Nothing much to say today ... Just want to extend a Happy Mother's Day to all you mothers out there (and you know who you are!).
On a more serious note, tomorrow will be a different kind of Mother's Day for us. For the first time in my almost-57 years, we won't be celebrating it at the family manse on Bonavesta Street in Lynn.
Instead, we'll be going to a nursing home, where my mother is now a permanent resident. And while everything that's intelligent in me knows it's better this way ... that mom had just too many physical issues to allow her to stay in her home, this is still a tough pill for any of us to swallow.
My sister and I -- and our respective families -- did everything we could to keep her in that house, especially after my father died. We hired home health aides, visiting nurses, physical therapists ... and, between the two of us, made twice-daily visits to prepare meals and just look after her welfare.
For a little over two years, that worked. We had a system, and, with rare exceptions, the system sufficed. I came in the mornings, got her breakfast (bought it at Dunkin's usually) and stayed for a visit. Jayne came in the evenings, got her dinner, and stuck around for another visit.
In between, we had Tutu, the home health aide who gave her her shower and got her dressed; Linda, the housekeeper; and Lisa, the visiting nurse. We all combined to make my mother's life as comfortable as we could, considering she could no longer walk, and do much for herself.
That ended the Saturday before Thanksgiving. Mom was getting more and more unsteady on her feet, even in transferring herself from her easy chair to her motorized wheelchair. She began falling more often -- and stumbling even more often than that. Finally, my sister, the nurse, decided it was time to admit her to the hospital.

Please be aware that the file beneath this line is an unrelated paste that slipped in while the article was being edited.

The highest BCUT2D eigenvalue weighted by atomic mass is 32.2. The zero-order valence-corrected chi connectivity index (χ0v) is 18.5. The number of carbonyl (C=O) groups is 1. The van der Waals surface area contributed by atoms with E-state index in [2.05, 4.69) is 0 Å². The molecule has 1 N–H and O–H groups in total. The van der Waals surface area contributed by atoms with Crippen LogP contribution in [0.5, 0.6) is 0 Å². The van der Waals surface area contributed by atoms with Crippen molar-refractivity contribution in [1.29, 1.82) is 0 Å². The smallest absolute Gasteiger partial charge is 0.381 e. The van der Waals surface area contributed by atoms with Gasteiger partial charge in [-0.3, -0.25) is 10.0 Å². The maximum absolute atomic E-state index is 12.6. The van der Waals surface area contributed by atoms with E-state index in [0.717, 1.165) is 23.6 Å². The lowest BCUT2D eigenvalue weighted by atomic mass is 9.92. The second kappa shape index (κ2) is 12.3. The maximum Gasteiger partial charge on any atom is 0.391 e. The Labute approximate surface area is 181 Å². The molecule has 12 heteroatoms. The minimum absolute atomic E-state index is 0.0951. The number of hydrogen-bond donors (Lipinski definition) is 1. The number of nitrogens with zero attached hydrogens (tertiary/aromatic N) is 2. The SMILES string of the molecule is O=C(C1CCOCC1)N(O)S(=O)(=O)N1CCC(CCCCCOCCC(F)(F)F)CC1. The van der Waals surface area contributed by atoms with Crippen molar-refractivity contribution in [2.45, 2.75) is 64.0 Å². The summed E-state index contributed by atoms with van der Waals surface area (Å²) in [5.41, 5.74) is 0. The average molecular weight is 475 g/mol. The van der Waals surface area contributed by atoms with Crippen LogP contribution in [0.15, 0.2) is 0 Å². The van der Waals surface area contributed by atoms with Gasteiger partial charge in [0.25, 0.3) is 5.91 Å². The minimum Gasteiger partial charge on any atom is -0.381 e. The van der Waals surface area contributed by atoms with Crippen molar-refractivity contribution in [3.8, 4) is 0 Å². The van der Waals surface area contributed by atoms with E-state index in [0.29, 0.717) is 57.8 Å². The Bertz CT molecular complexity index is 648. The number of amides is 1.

From there, two days before Thanksgiving, she went to the Life Care Center of the North Shore for rehab. And shortly after Christmas, the nursing home recommended that she become a permanent resident.
I don't want to get into the myriad of paperwork that's involved when you apply for Medicaid (which is the only way you can pay for chronic care in a nursing facility unless you're obscenely rich). I don't want to get into the spend-down of assets you need to do to qualify for such insurance. It is heartbreaking to see everything you've worked for (or in my mother's case, everything my father worked for to make sure she'd have if she needed it) be treated as if it's something evil.
My parents, like probably most Americans, were what I call 'tweeners ... not rich enough to be able to afford the best our health care system has to offer on their own; not poor enough to qualify for help. To do that, we had to spend down their assets, put their house in a trust (which, thankfully, we did in plenty of time to qualify for the exemption) and hire a lawyer (a very good one, by the way) to shepherd us through the process.
And even that was difficult. There's an awful lot of misinformation on this subject, spread around by people who should know better, and one of the most important lessons I learned was to keep my eye on the ball and not lose focus. Thankfully, our lawyer came through for us and got us approved for Medicaid with minimal fuss.
There's still the issue of a lien being put on the house, but that's a formality. All that means is that should we sell the house while my mother is alive, Medicaid would be entitled to a portion of the proceeds. The lien is lifted after she dies.
And I hope that's not anytime soon!